JOHANNESBURG (Reuters) – South Africa’s human settlements minister Lindiwe Sisulu accepted the nomination of some African National Congress (ANC) branches to lead the ruling party, she told local media.
Sisulu, a veteran cabinet minister and a member of a family that along with the Mandelas were among the most prominent in the struggle against apartheid, joins a crowded race to succeed scandal-plagued President Jacob Zuma as ANC leader in December.
At least six branches of the ANC have nominated Sisulu as a leader and she has publicly accepted, the state broadcaster SABC reported.
“I have agreed,” Sisulu told the eNCA news channel in an interview on Sunday, adding that she had a daunting task ahead to return the “dignity” of the ruling party and securing a majority in the 2019 general election.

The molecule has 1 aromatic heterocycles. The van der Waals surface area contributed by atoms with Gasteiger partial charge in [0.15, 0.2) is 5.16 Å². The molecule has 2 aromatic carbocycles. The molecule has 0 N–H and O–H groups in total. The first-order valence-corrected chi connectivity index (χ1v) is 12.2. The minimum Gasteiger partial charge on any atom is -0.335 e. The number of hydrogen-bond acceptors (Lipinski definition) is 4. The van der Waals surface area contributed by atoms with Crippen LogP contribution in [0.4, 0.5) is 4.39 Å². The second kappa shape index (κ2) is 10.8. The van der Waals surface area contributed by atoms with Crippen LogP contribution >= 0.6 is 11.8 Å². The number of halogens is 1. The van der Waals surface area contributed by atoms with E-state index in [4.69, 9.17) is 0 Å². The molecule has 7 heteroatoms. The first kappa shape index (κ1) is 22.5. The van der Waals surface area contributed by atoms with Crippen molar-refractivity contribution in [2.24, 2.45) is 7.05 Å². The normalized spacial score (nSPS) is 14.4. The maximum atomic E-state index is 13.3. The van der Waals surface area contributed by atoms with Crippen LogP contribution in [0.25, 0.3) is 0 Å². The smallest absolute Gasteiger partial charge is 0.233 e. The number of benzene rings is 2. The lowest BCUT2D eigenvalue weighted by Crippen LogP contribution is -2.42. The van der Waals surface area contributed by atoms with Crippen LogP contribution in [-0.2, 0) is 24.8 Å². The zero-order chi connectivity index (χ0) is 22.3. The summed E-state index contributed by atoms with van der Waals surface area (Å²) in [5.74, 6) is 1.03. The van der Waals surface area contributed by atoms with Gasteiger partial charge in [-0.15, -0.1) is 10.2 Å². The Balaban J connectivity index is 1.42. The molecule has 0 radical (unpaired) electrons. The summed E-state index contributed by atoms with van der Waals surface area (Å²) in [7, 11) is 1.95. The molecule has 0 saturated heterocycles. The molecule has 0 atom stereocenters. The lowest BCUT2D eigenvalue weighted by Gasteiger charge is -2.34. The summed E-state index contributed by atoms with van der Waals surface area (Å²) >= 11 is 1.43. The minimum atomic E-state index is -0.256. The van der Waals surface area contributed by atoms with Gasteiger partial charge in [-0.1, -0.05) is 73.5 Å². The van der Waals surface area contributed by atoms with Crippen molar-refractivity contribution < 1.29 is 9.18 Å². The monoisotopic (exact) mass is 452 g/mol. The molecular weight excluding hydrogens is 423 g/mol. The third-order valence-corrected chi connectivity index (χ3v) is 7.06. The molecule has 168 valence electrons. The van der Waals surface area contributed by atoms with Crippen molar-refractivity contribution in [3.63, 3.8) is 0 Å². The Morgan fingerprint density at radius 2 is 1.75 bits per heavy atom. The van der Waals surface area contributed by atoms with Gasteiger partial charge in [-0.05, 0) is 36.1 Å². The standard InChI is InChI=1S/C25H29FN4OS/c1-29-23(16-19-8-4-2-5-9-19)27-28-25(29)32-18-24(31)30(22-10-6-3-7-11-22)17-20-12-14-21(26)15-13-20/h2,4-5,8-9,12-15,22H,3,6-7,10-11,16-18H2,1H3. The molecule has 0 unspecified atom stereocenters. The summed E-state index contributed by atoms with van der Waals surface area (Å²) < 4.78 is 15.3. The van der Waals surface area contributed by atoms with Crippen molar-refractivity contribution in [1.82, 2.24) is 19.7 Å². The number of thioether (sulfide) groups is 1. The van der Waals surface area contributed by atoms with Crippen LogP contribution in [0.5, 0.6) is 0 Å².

Sisulu and the ANC could not be reached for comment.
Zuma’s government has been dogged by allegations of corruption and influence peddling and media reports about a trove of leaked emails has heaped pressure on him to allow a judicial commission to investigate graft claims.
Members of the ANC have pushed for the president to step down as have alliance partners trade union federation Cosatu and the South African Communist Party (SACP).
Zuma has denied wrongdoing.
With campaigning yet to start, Zuma has openly backed former African Union president Nkosazana Dlamini-Zuma, to whom he had once been married, while Cosatu and the SACP have voiced support for deputy-president Cyril Ramaphosa.
The SACP at the weekend said it was mulling contesting the next general election on its own – a first for the party, whose leaders have been included in ANC-led cabinets since the end of white minority rule in 1994.
Reporting by TJ Strydom, editing by Louise Heavens